Helping kids to plan and write a story

Kinderling News & Features

Jaquelyn Muller is the author of two children's books, I Love You 5 Lollipops and Elizabeth Rose on Parade.

Most kids love having books read to them, but when it’s time to read themselves or write their own stories, often they can become intimidated and overwhelmed. This can be a frustrating and emotional rollercoaster for both children and parents.

Helping children to find the fun in planning and writing their own stories isn’t about trying to create literary geniuses, but empowering them and giving them confidence in their own abilities to tell a story.

Listen to Jaquelyn’s interview on Kinderling Conversation:

Encouraging kids to tell their own stories can start at a very young age, even before they’ve learned to read or write independently. When telling stories with kids, the more you can use colour and imagery, the easier kids find it to visualise scenes and characters. These are some extra ideas on how to keep the creativity flowing:

For toddlers and kinder-aged children

  • When reading their favourite books, ask them to embellish the story by creating their own characters and different endings. For example, if there is a cottage in a forest in the background of a story, ask the child, ‘Who do you think lives in there? What would they look like? If you were ‘in charge’ of the story how would you make the story end?’
  • Discussing the important elements of what makes up a story as you read will also help them with story structure. What is important about the beginning? What happens in the middle of a story and why do you need an end?

For primary aged children

  • Story starters are a great way to get kids to practise their storytelling techniques but prompting them at the start. You could make one up or find them online.
  • Acting out a story before writing it can often help generate their creativity, rather than sitting and staring at a blank sheet of paper or screen.
  • Planning a story can be perceived as just adding more work, but if you remove the word ‘plan’ and use words like ‘sketch’ or ‘draw’ then it takes on a more creative tone and sounds less like schoolwork.  
  • Use butcher’s paper on the floor and pretend they are creating a television show and draw a series of boxes that look like they are screens. Explain the beginning, middle and end and have the child create a series of simple scenes to help to order their story. Once they have created their storyboard, they can sit down and write out their ‘script’ to go with their show.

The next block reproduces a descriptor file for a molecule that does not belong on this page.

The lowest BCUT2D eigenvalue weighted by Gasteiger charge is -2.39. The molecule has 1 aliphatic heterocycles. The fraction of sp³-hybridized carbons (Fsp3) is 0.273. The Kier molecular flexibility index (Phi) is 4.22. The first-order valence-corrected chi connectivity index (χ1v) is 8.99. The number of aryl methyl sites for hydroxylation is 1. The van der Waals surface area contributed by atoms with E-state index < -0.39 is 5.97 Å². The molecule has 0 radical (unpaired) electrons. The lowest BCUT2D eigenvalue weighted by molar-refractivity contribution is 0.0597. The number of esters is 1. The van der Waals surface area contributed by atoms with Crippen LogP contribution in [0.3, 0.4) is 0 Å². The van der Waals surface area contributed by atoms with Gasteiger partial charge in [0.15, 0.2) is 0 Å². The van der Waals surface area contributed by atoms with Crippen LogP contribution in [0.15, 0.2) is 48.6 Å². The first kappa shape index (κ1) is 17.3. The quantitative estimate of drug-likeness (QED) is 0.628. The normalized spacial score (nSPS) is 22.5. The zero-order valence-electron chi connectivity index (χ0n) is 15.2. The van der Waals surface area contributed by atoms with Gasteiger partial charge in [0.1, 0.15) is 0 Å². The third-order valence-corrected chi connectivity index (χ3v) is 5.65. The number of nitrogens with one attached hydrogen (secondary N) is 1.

Great online tools for all ages

  • For younger kids Learn English Kids Story Maker creates a story for them based on their preferences but puts them ‘in charge’ of how the story goes. It’s a great starting point.
  • Lovers of Dr Seuss stories can create simple 3 scene online stories with music and dialogue with the Seussville Story Maker.
  • Scholastic have an interactive story starter program that allows kids to start by picking the type of story they want to create; Adventure, Fantasy, Sci-Fi or a mixed style.  Scholastic Story Starter has an age appropriate level to select, that encourages the child push a series of buttons and levers to come up with a story idea. They can write online in a format they choose, like a letter, postcard or newspaper.
  • For grades 3 – 8, why not try rewriting their own version of a fairy tale with Fractured Fairy Tale?
  • You can find downloadable worksheets for developing story ideas and creating story arcs on the Jaquelyn Muller Books website. These are great tools for deciding on elements like the story genre, characters, setting and action events, and creating an arc to keep the tale interesting.
  • Holidays and celebrations are also a good opportunity to get excited about story telling. Halloween is coming up which doesn’t mean stories have to be scary; they can be just funny, gooey adventures. You can download a Halloween story plan here.  

Also see:

:: An author's guide to getting kids into books
:: Lesson Buzz app makes reading fun at home
:: Reading and children: where to after picture books?